Democratic lawmakers in Virginia want to override local zoning laws and abolish single-family housing, which they say is racist and bad for the environment.
According to the Daily Caller's Luke Rosiak, "The measure could quickly transform the suburban lifestyle enjoyed by millions, permitting duplexes to be built on suburban lots in neighborhoods previously consisting of quiet streets and open green spaces. Proponents of “upzoning” say the changes are necessary because suburbs are bastions of segregation and elitism, as well as bad for the environment."
The proposed changes were introduced on Dec. 19 by VA House Delegate Ibraheem Samirah (D) as part of six housing measures.
"Single-family housing zones would become two-zoned," Samirah told the Caller. "Areas that would be impacted most would be the suburbs that have not done their part in helping out."
"The real issues are the areas in between very dense areas which are single-family zoned. Those are the areas that the state is having significant trouble dealing with. They’re living in a bubble," he added.
He said suburbs were “mostly white and wealthy” and that their local officials — who have historically been in charge of zoning — were ignoring the desires of poor people, who did not have time to lobby them to increase suburban density.
In response to a question about whether people who bought homes in spacious suburbs have valid reasons, not based on discrimination, for preferring to live that way — including a love for nature and desire to preserve woods and streams — he said: “Caring about nature is very important, but the more dense a neighborhood is, the more energy efficient it is.”
He said if local officials seek to change requirements like setbacks to make it impossible to build dense housing in areas zoned to preserve a nature feel, “if they make setbacks to block duplexes, there’d have to be a lawsuit to resolve whether those zoning provisions were necessary.” -Daily Caller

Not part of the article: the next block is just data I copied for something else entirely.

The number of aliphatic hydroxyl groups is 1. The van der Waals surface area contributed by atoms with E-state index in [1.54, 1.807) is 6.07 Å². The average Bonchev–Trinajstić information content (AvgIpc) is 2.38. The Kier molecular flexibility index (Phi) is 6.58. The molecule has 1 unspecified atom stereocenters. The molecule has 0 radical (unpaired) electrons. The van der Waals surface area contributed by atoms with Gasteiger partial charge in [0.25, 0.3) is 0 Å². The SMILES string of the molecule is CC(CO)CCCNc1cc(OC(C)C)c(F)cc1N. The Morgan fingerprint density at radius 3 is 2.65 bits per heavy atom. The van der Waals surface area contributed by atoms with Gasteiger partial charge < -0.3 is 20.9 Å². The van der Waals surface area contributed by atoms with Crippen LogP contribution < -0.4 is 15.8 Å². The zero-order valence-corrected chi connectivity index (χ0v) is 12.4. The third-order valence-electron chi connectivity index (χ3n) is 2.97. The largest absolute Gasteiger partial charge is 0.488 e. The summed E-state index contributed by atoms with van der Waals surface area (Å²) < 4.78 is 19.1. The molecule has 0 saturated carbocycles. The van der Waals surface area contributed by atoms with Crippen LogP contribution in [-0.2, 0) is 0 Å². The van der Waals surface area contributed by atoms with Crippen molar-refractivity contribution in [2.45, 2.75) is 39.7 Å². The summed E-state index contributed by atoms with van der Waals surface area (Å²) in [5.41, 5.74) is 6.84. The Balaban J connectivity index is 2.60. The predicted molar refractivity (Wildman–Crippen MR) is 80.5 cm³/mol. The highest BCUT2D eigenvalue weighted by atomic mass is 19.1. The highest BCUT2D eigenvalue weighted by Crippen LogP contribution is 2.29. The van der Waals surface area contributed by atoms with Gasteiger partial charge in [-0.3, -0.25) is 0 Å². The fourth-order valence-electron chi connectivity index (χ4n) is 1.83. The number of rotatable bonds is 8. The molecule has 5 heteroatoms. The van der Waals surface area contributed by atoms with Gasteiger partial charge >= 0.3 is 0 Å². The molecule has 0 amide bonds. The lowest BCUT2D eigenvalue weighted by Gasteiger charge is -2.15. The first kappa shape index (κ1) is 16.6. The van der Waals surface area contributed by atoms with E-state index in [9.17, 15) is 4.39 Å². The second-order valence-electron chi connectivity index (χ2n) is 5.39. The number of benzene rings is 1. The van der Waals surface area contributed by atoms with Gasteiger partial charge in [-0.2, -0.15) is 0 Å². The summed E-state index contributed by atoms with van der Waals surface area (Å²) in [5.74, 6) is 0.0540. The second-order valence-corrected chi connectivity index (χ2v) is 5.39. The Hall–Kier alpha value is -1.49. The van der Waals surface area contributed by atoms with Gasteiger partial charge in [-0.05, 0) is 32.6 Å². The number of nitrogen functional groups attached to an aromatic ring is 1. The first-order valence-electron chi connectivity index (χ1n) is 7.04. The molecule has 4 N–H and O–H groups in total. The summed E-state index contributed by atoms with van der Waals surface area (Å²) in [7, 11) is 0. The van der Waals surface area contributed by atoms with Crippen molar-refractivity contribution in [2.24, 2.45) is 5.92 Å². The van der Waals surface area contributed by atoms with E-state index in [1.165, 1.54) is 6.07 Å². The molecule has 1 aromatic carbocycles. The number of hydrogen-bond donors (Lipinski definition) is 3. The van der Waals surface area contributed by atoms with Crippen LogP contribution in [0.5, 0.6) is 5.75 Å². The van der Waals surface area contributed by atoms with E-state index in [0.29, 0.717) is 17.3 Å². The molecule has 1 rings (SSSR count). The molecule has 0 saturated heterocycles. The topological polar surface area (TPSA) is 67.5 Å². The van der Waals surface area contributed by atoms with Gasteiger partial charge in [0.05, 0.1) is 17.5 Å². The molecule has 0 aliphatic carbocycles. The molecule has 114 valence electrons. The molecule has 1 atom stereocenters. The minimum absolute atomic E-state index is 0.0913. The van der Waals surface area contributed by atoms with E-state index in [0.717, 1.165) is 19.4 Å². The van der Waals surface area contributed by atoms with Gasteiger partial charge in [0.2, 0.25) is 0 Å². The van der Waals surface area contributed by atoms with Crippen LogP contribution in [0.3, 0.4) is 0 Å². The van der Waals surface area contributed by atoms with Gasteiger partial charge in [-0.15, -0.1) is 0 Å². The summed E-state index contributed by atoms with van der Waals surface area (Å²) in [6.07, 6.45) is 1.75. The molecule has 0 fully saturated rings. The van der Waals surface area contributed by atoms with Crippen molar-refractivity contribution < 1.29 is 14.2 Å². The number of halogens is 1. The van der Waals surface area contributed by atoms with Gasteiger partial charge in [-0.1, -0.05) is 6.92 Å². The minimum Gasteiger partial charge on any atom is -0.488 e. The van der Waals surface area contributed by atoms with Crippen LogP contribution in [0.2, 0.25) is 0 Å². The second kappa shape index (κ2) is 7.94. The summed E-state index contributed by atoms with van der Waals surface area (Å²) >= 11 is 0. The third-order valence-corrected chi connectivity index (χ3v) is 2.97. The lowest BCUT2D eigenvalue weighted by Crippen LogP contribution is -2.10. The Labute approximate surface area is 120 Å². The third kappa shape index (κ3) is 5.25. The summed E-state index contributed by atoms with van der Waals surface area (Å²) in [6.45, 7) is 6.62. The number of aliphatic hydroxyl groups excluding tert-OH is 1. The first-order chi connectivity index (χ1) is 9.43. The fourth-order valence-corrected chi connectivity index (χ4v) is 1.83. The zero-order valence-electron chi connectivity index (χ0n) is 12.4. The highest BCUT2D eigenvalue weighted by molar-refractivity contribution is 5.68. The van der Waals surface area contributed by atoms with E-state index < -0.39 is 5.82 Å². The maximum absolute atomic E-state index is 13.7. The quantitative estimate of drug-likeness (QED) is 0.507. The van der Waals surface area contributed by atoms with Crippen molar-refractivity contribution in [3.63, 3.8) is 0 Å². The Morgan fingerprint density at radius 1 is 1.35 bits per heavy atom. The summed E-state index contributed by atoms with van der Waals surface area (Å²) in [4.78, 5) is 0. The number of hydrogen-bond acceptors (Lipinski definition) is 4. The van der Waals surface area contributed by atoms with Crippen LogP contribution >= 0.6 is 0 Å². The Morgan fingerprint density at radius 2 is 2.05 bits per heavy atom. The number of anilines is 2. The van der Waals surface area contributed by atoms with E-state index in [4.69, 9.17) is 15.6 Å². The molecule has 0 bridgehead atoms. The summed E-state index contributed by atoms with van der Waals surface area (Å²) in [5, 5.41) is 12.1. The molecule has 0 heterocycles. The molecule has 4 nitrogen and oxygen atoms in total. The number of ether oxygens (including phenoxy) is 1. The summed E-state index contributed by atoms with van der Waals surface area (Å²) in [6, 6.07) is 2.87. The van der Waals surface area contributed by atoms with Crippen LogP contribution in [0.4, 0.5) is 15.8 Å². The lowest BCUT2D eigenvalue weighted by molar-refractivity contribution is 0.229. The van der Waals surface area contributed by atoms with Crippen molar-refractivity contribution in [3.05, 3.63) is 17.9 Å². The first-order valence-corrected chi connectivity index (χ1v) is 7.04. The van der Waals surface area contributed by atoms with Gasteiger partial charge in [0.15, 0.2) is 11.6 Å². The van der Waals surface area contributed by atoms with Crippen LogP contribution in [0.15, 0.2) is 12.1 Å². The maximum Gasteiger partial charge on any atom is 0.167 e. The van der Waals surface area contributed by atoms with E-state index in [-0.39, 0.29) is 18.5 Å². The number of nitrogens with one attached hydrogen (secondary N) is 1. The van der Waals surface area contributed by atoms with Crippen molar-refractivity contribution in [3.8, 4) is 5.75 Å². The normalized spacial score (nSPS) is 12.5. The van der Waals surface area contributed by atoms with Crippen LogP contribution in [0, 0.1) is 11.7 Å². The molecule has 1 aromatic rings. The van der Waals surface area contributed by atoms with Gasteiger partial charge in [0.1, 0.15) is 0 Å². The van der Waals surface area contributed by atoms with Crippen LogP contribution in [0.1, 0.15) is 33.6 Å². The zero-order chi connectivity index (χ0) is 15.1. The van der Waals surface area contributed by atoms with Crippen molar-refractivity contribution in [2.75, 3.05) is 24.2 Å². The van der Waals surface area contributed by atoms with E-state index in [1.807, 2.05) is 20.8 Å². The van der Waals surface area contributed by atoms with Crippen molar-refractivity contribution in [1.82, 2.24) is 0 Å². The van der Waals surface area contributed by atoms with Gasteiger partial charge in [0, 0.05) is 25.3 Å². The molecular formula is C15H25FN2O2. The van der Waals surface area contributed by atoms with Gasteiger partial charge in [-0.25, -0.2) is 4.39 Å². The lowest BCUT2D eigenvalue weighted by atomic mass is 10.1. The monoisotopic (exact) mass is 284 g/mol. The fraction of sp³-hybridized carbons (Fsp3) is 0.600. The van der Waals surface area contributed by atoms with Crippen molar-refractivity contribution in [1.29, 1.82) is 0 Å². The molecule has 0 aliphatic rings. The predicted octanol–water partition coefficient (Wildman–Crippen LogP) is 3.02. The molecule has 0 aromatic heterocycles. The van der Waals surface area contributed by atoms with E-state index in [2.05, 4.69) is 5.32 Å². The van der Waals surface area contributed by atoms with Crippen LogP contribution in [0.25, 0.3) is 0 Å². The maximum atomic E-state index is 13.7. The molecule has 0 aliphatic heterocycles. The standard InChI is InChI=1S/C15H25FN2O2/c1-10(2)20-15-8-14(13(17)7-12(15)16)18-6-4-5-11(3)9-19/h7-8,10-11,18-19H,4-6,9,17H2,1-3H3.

"Because middle housing is what’s most affordable for low-income people and people of color, banning that housing in well-off neighborhoods chalks up to modern-day redlining, locking folks out of areas with better access to schools, jobs, transit, and other services and amenities," Samirah wrote on Facebook, adding "I will certainly get pushback for this. Some will call it ‘state overreach.’ Some will express anxiety about neighborhood change. Some may even say that the supply issue doesn’t exist. But the research is clear: zoning is a barrier to more housing and integrated communities."
Important Q about new social/public housing programs: where are we going to put the units?— Delegate Ibraheem Samirah (@IbraheemSamirah) December 22, 2019
Under current zoning, new low-income housing is relegated to underinvested neighborhoods, concentrating poverty more.
Ending exclusionary zoning has to be part of broader housing reform. https://t.co/XZZSM7nM8e
Fairfax County Republican Committee Chairman Tim Hannigan told the Caller that urban Democrats are waging war on the suburbs.
"This could completely change the character of suburban residential life, because of the urbanization that would develop," said Hannigan. "So much of the American dream is built upon this idea of finding a nice quiet place to raise your family, and that is under assault."
"This is a power-grab to take away the ability of local communities to establish their own zoning practices … literally trying to change the character of our communities."
Read the rest of the report here.